This Tiny Wearable Device Can Stop Period Pain—Without Drugs

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You’re never really the same after your first bout of PMS. The painful cramping, the unstable mood swings, the desire to down every carb-laden food in sight, and the bloating—it stays etched into your subconscious all month until it’s time to relive it all over again. Kind of like our bodies are taking revenge every damn month for not procreating.

Not to restate the obvious, but you’re definitely not alone in feeling this way: A 2012 study found that period pain is an issue for more than 84 percent of women, and the American Academy of Family Physicians says that cramps seriously interrupt the daily life of around one in five women. So when we heard that a female entrepreneur was developing a drug-free, noninvasive way to ease said pain, we were intrigued, to say the least. Chen Nachum is the guy behind Livia, a new device that clips onto the waist of your pants and claims to be the “off switch for menstrual pain,” and has nearly quadrupled its fundraising goal on Indiegogo by raising $185,000. 

Before creating Livia, Nachum worked in tech and startups for companies such as iBackup, an online backup company for small businesses. He came up with the concept after chatting with her father, who develops medical patents for a living. “I came across his basic concept for Livia and helped make it a reality with today’s advanced technology,” he told us. “The idea of Livia really interested me because it gives an amazing and much-needed modern-day solution to something that is often stigmatized. Period pain is a natural phenomenon, and women shouldn’t feel debilitated or unable to continue with their day because of it.”

The device itself is super discreet—measuring smaller than the palm of your hand—and clips easily onto the waistband of your pants. It works by using electrical stimulation to block your body’s pain receptors. What exactly does this mean? Nachum explains: “Well, the electrical pulses passed through the electrodes on the skin interrupt pain messages sent from the nerves to the brain. By interrupting these messages, the brain won’t be receiving them and essentially doesn’t know that there is any pain occurring, therefore users won’t feel any.” This is known in medicine as Gate Control Theory.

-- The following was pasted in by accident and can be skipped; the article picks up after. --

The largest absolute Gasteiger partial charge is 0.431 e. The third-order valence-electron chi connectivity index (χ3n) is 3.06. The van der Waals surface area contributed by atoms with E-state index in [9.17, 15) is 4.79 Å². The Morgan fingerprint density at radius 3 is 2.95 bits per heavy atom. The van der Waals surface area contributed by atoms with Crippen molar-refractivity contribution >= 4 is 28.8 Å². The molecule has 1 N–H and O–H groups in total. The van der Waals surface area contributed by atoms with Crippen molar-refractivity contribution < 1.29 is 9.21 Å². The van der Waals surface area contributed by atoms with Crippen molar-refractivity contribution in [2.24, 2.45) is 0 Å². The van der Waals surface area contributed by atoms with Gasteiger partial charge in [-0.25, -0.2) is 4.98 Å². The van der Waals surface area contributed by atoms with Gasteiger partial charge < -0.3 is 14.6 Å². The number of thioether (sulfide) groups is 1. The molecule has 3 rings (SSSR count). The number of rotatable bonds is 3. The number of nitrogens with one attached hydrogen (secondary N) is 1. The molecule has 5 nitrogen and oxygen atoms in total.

This particular concept of pain relief might sound a little out there, but it’s been around for a while, although never directly used for period pain. TENS is one company that’s been using electrodes to safely ease pain in physiotherapy for years.

 

Livia-

Livia

After six months of testing the concept, Nachum and his team came up with the final prototype for Livia, which is safe and relatively affordable. “After experimenting with frequencies and wave shapes compatible with our needs, we created an initial (very rough) device. After much more experimentation and fine-tuning to produce optimal results, we created the first Livia.” You can wear yours for as long as you feel the pain, whether that’s all day or just for a couple of hours, and it’s safe to use along with your regular painkillers. “For very strong cramps, the reduction is very significant, but may not be 100 percent. In those cases, using drugs like ibuprofen to complete the task can help,” Nachum said.

You’ll be able to buy your own Livia  for $149 when it launches online October, or you can back the startup on its Indiegogo page and preorder for $85. And, hey, if it doesn’t completely put an end to your cramps, you could always try insertable vagina weed for your period pain.

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